The intricacies of human reproduction may be the most complex set of processes known to science. In the never-ending quest for deeper understanding of human reproduction, a group of researchers from Britain’s University of Cambridge has successfully created a precursor (building block) that must be present so a stem cell can become a human egg or sperm. Their discovery could unlock the mystery behind certain causes of infertility and perhaps open the door to therapies that could restore fertility in these cases.

Enhanced fertility isn’t the only benefit that could come from this breakthrough, according to Prof. Azim Surani, who led the team from Cambridge’s Gurdon Institute in England. He suggests the possibility of improved treatments for diseases related to the aging process, improved understanding of how environmental factors influence gene activity (epigenetics), and how these epigenetic mutations affect future generations.

Surani’s team used embryonic stem cells and adult skin cells to create primordial germ cells (PGCs), which eventually become only sperm or egg cells. All stem cells are much like a blank canvas; the artist can turn the canvas into a portrait, landscape, abstract, or whatever image is desired.

Like the artist’s canvas, all cells begin as undifferentiated (blank) stem cells and, as a fetus develops, these cells become specialized to form skin, hair, eyes, the heart, bones, toes, teeth, tongue -- all parts of the human body. As people go through life, stem cells repair injury and cellular damage to maintain health and vitality and they replace cells at the end of the normal cellular life cycle.

Surani’s team discovered a gene — SOX17 — which causes stem cells to become primordial stem cells specifically. In brief, conception to embryo involves:

  • Sperm and egg uniting to form a zygote.
  • The zygote dividing into a larger collection of cells called a blastocyst:
  • The blastocyst develops an inner cell mass containing stem cells which will become the fetus.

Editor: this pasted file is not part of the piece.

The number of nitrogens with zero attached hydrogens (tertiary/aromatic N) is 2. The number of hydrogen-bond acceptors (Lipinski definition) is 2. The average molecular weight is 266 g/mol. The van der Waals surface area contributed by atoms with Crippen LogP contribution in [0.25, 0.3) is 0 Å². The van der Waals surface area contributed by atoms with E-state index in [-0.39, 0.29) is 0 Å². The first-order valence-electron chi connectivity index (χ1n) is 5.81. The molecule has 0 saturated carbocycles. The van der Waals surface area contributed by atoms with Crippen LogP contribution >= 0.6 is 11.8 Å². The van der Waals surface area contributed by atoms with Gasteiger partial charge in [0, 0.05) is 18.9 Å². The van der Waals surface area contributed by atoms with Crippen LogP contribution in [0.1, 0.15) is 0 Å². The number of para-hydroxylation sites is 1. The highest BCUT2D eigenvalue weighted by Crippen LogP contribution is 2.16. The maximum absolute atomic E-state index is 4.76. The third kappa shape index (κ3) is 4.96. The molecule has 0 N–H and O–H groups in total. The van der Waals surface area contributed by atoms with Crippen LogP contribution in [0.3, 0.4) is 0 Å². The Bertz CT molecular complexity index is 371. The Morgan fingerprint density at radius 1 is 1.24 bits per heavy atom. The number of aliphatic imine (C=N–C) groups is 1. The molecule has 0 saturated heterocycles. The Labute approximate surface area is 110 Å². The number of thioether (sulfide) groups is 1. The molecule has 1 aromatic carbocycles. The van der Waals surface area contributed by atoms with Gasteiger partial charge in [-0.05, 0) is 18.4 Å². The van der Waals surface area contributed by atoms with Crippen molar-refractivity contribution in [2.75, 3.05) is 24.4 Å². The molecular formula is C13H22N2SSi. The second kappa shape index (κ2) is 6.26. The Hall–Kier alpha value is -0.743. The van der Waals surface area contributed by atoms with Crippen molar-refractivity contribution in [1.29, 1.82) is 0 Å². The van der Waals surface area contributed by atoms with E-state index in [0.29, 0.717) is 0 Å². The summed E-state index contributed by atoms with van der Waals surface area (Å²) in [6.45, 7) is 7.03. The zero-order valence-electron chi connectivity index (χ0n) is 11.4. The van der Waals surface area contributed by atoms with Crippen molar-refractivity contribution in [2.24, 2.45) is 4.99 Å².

• It also develops an outer cell mass which will become the placenta.
  • About five weeks after fertilization, the stem cells have become specialized enough to form specific tissues and structures; at this point, the blastocyst is called an embryo.

The SOX17 gene causes some of the stem cells in the blastocyst’s inner mass to transform into PGCs, which will become germ (egg or sperm) cells. The Cambridge study is the first to identify the role SOX17 plays in creation of PGCs.

In previous studies, rodent PGCs have been created using rodent stem cells but SOX17 has no effect on them. Rodent germ cells develop without assistance from the gene. This finding alone marks the Surani study as highly significant.

Historical understanding of reproduction in mammals is that the process is basically the same across all species. This understanding is one reason many human studies begin with studies of smaller mammals with short, easy to observe, life spans, such as lab rats and mice.

Surani discovered human PGC development is reliant on SOX17 although SOX17 produces no effect whatsoever in rodent PGC development. This discovery may generate a re-thinking of how relevant rodent studies truly are to human applications.


  1. Surani, M. Azim, et al. “SOX17 Is a Critical Specifier of Human Primordial Germ Cell Fate (.pdf).” Cell. Cell Press. 24 Dec. 2014. Web. 2 Jan 2015.
  2. Storck, Susan. "Fetal Development: Week by Week Changes." MedlinePlus. US National Library of Medicine, National Institutes of Health, 30 Sep. 2013. Web. 3 Jan. 2015.


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